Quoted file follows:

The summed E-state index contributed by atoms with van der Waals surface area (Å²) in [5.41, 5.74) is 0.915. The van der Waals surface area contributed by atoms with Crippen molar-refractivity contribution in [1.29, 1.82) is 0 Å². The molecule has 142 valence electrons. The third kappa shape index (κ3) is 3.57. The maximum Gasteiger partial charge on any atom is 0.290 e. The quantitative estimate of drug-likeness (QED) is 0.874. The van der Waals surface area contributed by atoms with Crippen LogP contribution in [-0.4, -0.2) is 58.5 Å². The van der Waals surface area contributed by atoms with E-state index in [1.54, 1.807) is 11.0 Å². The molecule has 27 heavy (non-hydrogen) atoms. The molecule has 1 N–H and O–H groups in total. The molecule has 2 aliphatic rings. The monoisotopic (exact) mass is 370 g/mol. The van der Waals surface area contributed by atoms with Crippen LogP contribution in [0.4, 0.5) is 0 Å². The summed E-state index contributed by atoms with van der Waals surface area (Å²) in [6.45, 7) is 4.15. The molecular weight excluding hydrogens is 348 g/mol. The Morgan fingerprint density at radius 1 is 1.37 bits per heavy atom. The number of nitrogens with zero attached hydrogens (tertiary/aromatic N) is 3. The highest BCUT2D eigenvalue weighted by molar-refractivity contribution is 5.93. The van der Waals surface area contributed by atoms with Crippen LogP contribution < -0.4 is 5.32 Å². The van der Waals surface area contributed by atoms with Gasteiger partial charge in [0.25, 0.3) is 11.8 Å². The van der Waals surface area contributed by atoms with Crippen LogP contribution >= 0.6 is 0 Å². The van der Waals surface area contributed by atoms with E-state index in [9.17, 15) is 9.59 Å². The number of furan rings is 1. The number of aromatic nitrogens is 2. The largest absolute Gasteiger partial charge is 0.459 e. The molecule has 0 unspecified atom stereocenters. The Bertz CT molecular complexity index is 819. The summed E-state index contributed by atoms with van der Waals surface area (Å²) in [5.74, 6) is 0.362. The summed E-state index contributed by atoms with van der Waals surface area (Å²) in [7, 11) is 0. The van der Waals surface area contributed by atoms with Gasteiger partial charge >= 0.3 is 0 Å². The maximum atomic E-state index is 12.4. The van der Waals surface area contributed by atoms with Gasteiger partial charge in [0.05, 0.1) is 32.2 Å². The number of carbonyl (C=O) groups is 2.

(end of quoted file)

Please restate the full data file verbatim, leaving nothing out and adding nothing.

The summed E-state index contributed by atoms with van der Waals surface area (Å²) in [5.41, 5.74) is 0.915. The van der Waals surface area contributed by atoms with Crippen molar-refractivity contribution in [1.29, 1.82) is 0 Å². The molecule has 142 valence electrons. The third kappa shape index (κ3) is 3.57. The maximum Gasteiger partial charge on any atom is 0.290 e. The quantitative estimate of drug-likeness (QED) is 0.874. The van der Waals surface area contributed by atoms with Crippen LogP contribution in [-0.4, -0.2) is 58.5 Å². The van der Waals surface area contributed by atoms with E-state index in [1.54, 1.807) is 11.0 Å². The molecule has 27 heavy (non-hydrogen) atoms. The molecule has 1 N–H and O–H groups in total. The molecule has 2 aliphatic rings. The monoisotopic (exact) mass is 370 g/mol. The van der Waals surface area contributed by atoms with Crippen LogP contribution in [0.4, 0.5) is 0 Å². The summed E-state index contributed by atoms with van der Waals surface area (Å²) in [6.45, 7) is 4.15. The molecular weight excluding hydrogens is 348 g/mol. The Morgan fingerprint density at radius 1 is 1.37 bits per heavy atom. The number of nitrogens with zero attached hydrogens (tertiary/aromatic N) is 3. The highest BCUT2D eigenvalue weighted by molar-refractivity contribution is 5.93. The van der Waals surface area contributed by atoms with Crippen LogP contribution < -0.4 is 5.32 Å². The van der Waals surface area contributed by atoms with Gasteiger partial charge in [0.25, 0.3) is 11.8 Å². The van der Waals surface area contributed by atoms with Crippen LogP contribution >= 0.6 is 0 Å². The van der Waals surface area contributed by atoms with E-state index in [9.17, 15) is 9.59 Å². The number of furan rings is 1. The number of aromatic nitrogens is 2. The largest absolute Gasteiger partial charge is 0.459 e. The molecule has 0 unspecified atom stereocenters. The Bertz CT molecular complexity index is 819. The summed E-state index contributed by atoms with van der Waals surface area (Å²) in [5.74, 6) is 0.362. The summed E-state index contributed by atoms with van der Waals surface area (Å²) in [7, 11) is 0. The van der Waals surface area contributed by atoms with Gasteiger partial charge >= 0.3 is 0 Å². The maximum atomic E-state index is 12.4. The van der Waals surface area contributed by atoms with Gasteiger partial charge in [0.05, 0.1) is 32.2 Å². The number of carbonyl (C=O) groups is 2.